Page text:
Created: December 26, 2019 04:41 AM
(ABC 6 News) An Austin man is grateful to be home for the holidays, after a multi-year wait for a heart transplant brought him across the country for a better shot at a perfect match.
Every year, Jeffrey McNiff heads north, traveling from Austin to the Boundary Waters for a week of adventure.
He never missed a year, even after surviving a heart attack at 39-years-old and losing about two-thirds of the function in his heart.
"I kept doing everything I did before, but I would just do it at my own pace,” he said. "We'd get to a portage and I'd send the wife off and go, ‘well I'll get there when I get there.’"
Over time, his heart grew weaker.
"Four and a half years ago heart failure started kicking in," he said.
He was placed on a waiting list for a transplant.
"Your body is not getting the blood so you tire easily. It really slows you way down. I was to the point where I couldn't really do anything at all,” he said.
His trips to the wilderness were over, but life took him on another adventure. This time to Arizona.
"A year ago in June I was referred to Arizona because they have a lot denser population down there and a lot higher number of organs available,” he said.
That is compared to Mayo Clinic in Rochester.
"As you can tell, we’re in the middle of a cornfield. We are the largest region by area, but not by population. Really what drives heart donors is a population,” said Mayo Clinic Cardiac Surgeon Dr. John Stulak.
“At Mayo Clinic in Arizona they do draw from Southern California and the Phoenix/Scottsdale area is a couple million people,” he said.
"We went down with the expectation of having a heart within the year,” said McNiff.
But he never got one.
“After about a year and a half they told us that the organ allocation system had changed and I wouldn't be any better off there than in Austin,” he said.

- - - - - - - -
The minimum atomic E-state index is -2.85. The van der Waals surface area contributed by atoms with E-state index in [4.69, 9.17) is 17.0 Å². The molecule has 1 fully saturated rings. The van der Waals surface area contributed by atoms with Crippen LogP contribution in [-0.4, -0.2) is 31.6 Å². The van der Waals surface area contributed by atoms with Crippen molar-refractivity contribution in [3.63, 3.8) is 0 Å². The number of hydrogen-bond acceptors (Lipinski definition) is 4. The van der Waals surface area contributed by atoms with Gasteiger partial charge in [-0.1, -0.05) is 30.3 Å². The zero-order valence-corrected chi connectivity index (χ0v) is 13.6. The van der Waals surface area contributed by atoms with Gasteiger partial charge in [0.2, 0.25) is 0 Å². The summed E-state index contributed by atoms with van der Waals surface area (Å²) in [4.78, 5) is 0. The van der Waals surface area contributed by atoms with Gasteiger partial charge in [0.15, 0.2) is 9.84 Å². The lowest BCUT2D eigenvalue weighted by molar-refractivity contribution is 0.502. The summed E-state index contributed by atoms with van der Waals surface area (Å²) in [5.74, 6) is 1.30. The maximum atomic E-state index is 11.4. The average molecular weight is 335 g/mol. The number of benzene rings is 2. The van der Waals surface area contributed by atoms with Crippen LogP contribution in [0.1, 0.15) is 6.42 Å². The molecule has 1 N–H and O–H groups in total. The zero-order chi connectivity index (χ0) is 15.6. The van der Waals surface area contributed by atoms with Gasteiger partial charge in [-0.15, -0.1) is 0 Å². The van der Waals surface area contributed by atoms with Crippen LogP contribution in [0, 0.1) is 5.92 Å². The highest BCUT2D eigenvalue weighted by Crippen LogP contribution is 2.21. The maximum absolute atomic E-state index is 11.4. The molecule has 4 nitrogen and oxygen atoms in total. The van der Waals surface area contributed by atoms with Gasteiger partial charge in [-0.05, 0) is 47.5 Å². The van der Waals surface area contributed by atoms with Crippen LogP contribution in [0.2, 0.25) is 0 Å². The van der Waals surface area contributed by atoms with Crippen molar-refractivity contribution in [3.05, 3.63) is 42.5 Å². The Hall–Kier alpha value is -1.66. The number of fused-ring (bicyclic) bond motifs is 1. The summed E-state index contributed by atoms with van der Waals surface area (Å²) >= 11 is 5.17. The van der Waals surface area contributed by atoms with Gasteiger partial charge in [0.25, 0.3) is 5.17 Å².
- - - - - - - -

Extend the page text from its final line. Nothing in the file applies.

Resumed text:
The changes were intended to make it easier for smaller areas to have access to more organs.
"It's now a 500 mile radius so it does bring some of the larger areas into play for us in terms of Chicago, St. Louis, etc. The changes have benefited us. We've seen our transplant numbers increase,” said Dr. Stulak.
Still, heart organs typically go first to those most in need.
"Heart transplants don't last forever. So we really want to make sure patients that are let’s just say stable with heart failure aren't getting an organ too early. So it's really prioritized to the more sick individuals,” said Dr. Stulak.
Comparatively, McNiff is relatively stable.
"Realistically it could be many years before I get a heart,” he said.
So in the meantime, he is living with a Left Ventricular Assist Device, or LVAD.
"Which is a pump on my heart that bypasses the left ventricle. I got batteries and a computer and a line coming out of my abdomen to it,” he said.
The batteries have to be changed about twice a day. He plugs into a power source at night, and on long car trips, the car’s lighter socket.
"When I take a shower I have to put it in a waterproof bag. Wife wraps me up in shrink-wrap. It's tough,” he said.
With all of these obstacles, he’s grateful to be facing them at home in Austin with his family.
"All four of our kids and eight grand-kids are here,” he said.
And as the new year approaches, he remains hopeful that there’s a new heart and another adventure on the horizon.
McNiff is one of more than 113,000 people waiting for a lifesaving organ. You can register to become an organ donor here.
McNiff’s family has set up a GoFundMe page to help with medical expenses. Click here for more information.
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